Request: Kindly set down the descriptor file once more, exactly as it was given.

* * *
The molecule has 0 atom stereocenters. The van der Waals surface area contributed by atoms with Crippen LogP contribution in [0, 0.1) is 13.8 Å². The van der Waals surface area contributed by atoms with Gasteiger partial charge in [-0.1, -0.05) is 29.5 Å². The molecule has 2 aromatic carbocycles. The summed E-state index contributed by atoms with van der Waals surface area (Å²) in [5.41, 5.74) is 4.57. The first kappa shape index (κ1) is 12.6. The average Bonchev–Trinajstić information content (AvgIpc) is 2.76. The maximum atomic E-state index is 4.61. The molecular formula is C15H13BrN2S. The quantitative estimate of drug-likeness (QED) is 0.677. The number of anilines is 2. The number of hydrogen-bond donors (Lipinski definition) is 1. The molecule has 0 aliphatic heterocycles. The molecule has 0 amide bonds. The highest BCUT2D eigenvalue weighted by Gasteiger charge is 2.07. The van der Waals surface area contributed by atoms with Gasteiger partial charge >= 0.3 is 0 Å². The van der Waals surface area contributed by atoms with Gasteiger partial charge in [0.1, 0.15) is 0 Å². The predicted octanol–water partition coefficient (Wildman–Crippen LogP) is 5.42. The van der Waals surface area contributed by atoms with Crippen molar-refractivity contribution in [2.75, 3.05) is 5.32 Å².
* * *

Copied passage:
The molecule has 0 atom stereocenters. The van der Waals surface area contributed by atoms with Crippen LogP contribution in [0, 0.1) is 13.8 Å². The van der Waals surface area contributed by atoms with Gasteiger partial charge in [-0.1, -0.05) is 29.5 Å². The molecule has 2 aromatic carbocycles. The summed E-state index contributed by atoms with van der Waals surface area (Å²) in [5.41, 5.74) is 4.57. The first kappa shape index (κ1) is 12.6. The average Bonchev–Trinajstić information content (AvgIpc) is 2.76. The maximum atomic E-state index is 4.61. The molecular formula is C15H13BrN2S. The quantitative estimate of drug-likeness (QED) is 0.677. The number of anilines is 2. The number of hydrogen-bond donors (Lipinski definition) is 1. The molecule has 0 aliphatic heterocycles. The molecule has 0 amide bonds. The highest BCUT2D eigenvalue weighted by Gasteiger charge is 2.07. The van der Waals surface area contributed by atoms with Gasteiger partial charge >= 0.3 is 0 Å². The van der Waals surface area contributed by atoms with Gasteiger partial charge in [0.1, 0.15) is 0 Å². The predicted octanol–water partition coefficient (Wildman–Crippen LogP) is 5.42. The van der Waals surface area contributed by atoms with Crippen molar-refractivity contribution in [2.75, 3.05) is 5.32 Å².